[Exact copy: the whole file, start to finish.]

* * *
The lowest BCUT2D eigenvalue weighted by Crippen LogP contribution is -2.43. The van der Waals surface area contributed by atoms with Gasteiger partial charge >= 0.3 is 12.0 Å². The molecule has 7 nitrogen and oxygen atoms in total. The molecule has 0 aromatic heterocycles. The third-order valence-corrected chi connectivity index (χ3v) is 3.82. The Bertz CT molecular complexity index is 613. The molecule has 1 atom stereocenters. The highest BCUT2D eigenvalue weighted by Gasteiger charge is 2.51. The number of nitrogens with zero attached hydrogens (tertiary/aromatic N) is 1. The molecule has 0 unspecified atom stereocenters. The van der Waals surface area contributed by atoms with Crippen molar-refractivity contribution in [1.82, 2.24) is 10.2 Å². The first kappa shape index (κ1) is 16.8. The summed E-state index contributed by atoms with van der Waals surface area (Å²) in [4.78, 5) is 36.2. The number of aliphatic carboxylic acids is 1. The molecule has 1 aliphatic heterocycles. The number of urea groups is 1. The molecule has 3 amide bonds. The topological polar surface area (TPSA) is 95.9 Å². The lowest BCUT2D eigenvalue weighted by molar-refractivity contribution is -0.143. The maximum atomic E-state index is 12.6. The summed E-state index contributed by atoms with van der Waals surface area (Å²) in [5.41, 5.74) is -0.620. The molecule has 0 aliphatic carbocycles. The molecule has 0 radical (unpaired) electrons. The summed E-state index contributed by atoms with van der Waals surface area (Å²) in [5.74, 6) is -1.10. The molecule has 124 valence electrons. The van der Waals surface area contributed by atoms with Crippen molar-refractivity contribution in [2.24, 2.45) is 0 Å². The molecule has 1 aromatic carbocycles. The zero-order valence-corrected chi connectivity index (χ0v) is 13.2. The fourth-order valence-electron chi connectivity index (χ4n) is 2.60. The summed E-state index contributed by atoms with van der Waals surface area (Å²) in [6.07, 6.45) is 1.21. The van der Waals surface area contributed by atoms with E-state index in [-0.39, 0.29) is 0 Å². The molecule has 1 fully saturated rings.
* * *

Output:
The lowest BCUT2D eigenvalue weighted by Crippen LogP contribution is -2.43. The van der Waals surface area contributed by atoms with Gasteiger partial charge >= 0.3 is 12.0 Å². The molecule has 7 nitrogen and oxygen atoms in total. The molecule has 0 aromatic heterocycles. The third-order valence-corrected chi connectivity index (χ3v) is 3.82. The Bertz CT molecular complexity index is 613. The molecule has 1 atom stereocenters. The highest BCUT2D eigenvalue weighted by Gasteiger charge is 2.51. The number of nitrogens with zero attached hydrogens (tertiary/aromatic N) is 1. The molecule has 0 unspecified atom stereocenters. The van der Waals surface area contributed by atoms with Crippen molar-refractivity contribution in [1.82, 2.24) is 10.2 Å². The first kappa shape index (κ1) is 16.8. The summed E-state index contributed by atoms with van der Waals surface area (Å²) in [4.78, 5) is 36.2. The number of aliphatic carboxylic acids is 1. The molecule has 1 aliphatic heterocycles. The number of urea groups is 1. The molecule has 3 amide bonds. The topological polar surface area (TPSA) is 95.9 Å². The lowest BCUT2D eigenvalue weighted by molar-refractivity contribution is -0.143. The maximum atomic E-state index is 12.6. The summed E-state index contributed by atoms with van der Waals surface area (Å²) in [5.41, 5.74) is -0.620. The molecule has 0 aliphatic carbocycles. The molecule has 0 radical (unpaired) electrons. The summed E-state index contributed by atoms with van der Waals surface area (Å²) in [5.74, 6) is -1.10. The molecule has 124 valence electrons. The van der Waals surface area contributed by atoms with Crippen molar-refractivity contribution in [2.24, 2.45) is 0 Å². The molecule has 1 aromatic carbocycles. The zero-order valence-corrected chi connectivity index (χ0v) is 13.2. The fourth-order valence-electron chi connectivity index (χ4n) is 2.60. The summed E-state index contributed by atoms with van der Waals surface area (Å²) in [6.07, 6.45) is 1.21. The van der Waals surface area contributed by atoms with E-state index in [-0.39, 0.29) is 0 Å². The molecule has 1 fully saturated rings.